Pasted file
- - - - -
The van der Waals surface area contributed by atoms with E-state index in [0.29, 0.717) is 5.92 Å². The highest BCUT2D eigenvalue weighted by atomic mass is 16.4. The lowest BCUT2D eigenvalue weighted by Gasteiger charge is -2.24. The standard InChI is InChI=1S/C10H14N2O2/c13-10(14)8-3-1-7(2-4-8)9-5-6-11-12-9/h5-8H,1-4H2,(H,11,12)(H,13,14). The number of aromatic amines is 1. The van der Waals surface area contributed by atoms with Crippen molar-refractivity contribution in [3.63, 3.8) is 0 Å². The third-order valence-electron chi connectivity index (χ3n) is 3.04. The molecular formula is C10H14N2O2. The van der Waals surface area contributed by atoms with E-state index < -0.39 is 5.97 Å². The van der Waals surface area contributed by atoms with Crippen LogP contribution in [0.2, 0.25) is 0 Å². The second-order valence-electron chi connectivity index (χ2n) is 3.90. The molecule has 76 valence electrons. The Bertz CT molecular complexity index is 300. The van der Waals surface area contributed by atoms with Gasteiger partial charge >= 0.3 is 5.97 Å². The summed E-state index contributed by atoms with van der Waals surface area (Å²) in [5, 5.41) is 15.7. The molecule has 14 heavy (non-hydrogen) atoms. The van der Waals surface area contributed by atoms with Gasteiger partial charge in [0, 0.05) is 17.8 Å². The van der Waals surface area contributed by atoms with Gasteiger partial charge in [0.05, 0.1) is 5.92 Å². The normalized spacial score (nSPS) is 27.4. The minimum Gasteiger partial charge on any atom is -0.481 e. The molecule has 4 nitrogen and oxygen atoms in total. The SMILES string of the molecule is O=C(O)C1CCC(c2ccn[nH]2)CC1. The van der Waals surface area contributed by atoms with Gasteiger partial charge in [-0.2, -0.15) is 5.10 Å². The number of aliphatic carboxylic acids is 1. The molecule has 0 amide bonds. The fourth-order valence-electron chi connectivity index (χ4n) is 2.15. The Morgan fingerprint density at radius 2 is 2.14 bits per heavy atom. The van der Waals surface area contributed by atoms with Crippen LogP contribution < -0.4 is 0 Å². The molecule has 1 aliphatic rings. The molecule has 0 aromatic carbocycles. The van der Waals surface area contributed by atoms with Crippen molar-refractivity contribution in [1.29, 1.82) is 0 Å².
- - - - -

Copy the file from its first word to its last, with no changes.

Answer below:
The van der Waals surface area contributed by atoms with E-state index in [0.29, 0.717) is 5.92 Å². The highest BCUT2D eigenvalue weighted by atomic mass is 16.4. The lowest BCUT2D eigenvalue weighted by Gasteiger charge is -2.24. The standard InChI is InChI=1S/C10H14N2O2/c13-10(14)8-3-1-7(2-4-8)9-5-6-11-12-9/h5-8H,1-4H2,(H,11,12)(H,13,14). The number of aromatic amines is 1. The van der Waals surface area contributed by atoms with Crippen molar-refractivity contribution in [3.63, 3.8) is 0 Å². The third-order valence-electron chi connectivity index (χ3n) is 3.04. The molecular formula is C10H14N2O2. The van der Waals surface area contributed by atoms with E-state index < -0.39 is 5.97 Å². The van der Waals surface area contributed by atoms with Crippen LogP contribution in [0.2, 0.25) is 0 Å². The second-order valence-electron chi connectivity index (χ2n) is 3.90. The molecule has 76 valence electrons. The Bertz CT molecular complexity index is 300. The van der Waals surface area contributed by atoms with Gasteiger partial charge >= 0.3 is 5.97 Å². The summed E-state index contributed by atoms with van der Waals surface area (Å²) in [5, 5.41) is 15.7. The molecule has 14 heavy (non-hydrogen) atoms. The van der Waals surface area contributed by atoms with Gasteiger partial charge in [0, 0.05) is 17.8 Å². The van der Waals surface area contributed by atoms with Gasteiger partial charge in [0.05, 0.1) is 5.92 Å². The normalized spacial score (nSPS) is 27.4. The minimum Gasteiger partial charge on any atom is -0.481 e. The molecule has 4 nitrogen and oxygen atoms in total. The SMILES string of the molecule is O=C(O)C1CCC(c2ccn[nH]2)CC1. The van der Waals surface area contributed by atoms with Gasteiger partial charge in [-0.2, -0.15) is 5.10 Å². The number of aliphatic carboxylic acids is 1. The molecule has 0 amide bonds. The fourth-order valence-electron chi connectivity index (χ4n) is 2.15. The Morgan fingerprint density at radius 2 is 2.14 bits per heavy atom. The van der Waals surface area contributed by atoms with Crippen LogP contribution < -0.4 is 0 Å². The molecule has 1 aliphatic rings. The molecule has 0 aromatic carbocycles. The van der Waals surface area contributed by atoms with Crippen molar-refractivity contribution in [1.29, 1.82) is 0 Å².